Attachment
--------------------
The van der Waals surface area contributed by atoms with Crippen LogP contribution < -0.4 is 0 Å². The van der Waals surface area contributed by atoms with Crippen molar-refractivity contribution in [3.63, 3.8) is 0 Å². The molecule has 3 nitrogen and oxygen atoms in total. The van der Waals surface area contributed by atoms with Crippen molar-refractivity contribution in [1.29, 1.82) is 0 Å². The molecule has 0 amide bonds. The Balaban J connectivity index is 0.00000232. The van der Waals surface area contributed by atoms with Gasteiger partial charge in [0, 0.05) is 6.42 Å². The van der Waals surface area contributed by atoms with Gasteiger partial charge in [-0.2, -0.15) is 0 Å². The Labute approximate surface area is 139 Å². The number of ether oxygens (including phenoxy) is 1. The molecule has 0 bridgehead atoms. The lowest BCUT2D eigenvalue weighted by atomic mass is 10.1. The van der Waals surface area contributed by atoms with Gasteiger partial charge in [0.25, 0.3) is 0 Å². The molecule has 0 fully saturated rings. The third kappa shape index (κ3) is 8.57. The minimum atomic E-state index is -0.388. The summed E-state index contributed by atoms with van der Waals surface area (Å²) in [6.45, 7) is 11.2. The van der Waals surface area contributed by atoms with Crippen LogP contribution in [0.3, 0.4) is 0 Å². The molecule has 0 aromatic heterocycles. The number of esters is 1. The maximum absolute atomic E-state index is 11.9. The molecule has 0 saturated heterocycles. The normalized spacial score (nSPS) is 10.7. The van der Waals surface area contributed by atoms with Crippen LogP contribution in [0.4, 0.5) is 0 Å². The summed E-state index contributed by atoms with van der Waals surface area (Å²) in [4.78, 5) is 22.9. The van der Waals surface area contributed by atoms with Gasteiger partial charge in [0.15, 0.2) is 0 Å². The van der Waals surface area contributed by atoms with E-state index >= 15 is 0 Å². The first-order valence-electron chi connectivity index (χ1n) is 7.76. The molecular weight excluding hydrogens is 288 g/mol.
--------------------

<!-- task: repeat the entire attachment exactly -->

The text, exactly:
The van der Waals surface area contributed by atoms with Crippen LogP contribution < -0.4 is 0 Å². The van der Waals surface area contributed by atoms with Crippen molar-refractivity contribution in [3.63, 3.8) is 0 Å². The molecule has 3 nitrogen and oxygen atoms in total. The van der Waals surface area contributed by atoms with Crippen molar-refractivity contribution in [1.29, 1.82) is 0 Å². The molecule has 0 amide bonds. The Balaban J connectivity index is 0.00000232. The van der Waals surface area contributed by atoms with Gasteiger partial charge in [0, 0.05) is 6.42 Å². The van der Waals surface area contributed by atoms with Gasteiger partial charge in [-0.2, -0.15) is 0 Å². The Labute approximate surface area is 139 Å². The number of ether oxygens (including phenoxy) is 1. The molecule has 0 bridgehead atoms. The lowest BCUT2D eigenvalue weighted by atomic mass is 10.1. The van der Waals surface area contributed by atoms with Gasteiger partial charge in [0.25, 0.3) is 0 Å². The molecule has 0 fully saturated rings. The third kappa shape index (κ3) is 8.57. The minimum atomic E-state index is -0.388. The summed E-state index contributed by atoms with van der Waals surface area (Å²) in [6.45, 7) is 11.2. The van der Waals surface area contributed by atoms with Crippen LogP contribution in [0.3, 0.4) is 0 Å². The molecule has 0 aromatic heterocycles. The number of esters is 1. The maximum absolute atomic E-state index is 11.9. The molecule has 0 saturated heterocycles. The normalized spacial score (nSPS) is 10.7. The van der Waals surface area contributed by atoms with Crippen LogP contribution in [0.4, 0.5) is 0 Å². The summed E-state index contributed by atoms with van der Waals surface area (Å²) in [4.78, 5) is 22.9. The van der Waals surface area contributed by atoms with Gasteiger partial charge in [0.15, 0.2) is 0 Å². The van der Waals surface area contributed by atoms with E-state index >= 15 is 0 Å². The first-order valence-electron chi connectivity index (χ1n) is 7.76. The molecular weight excluding hydrogens is 288 g/mol.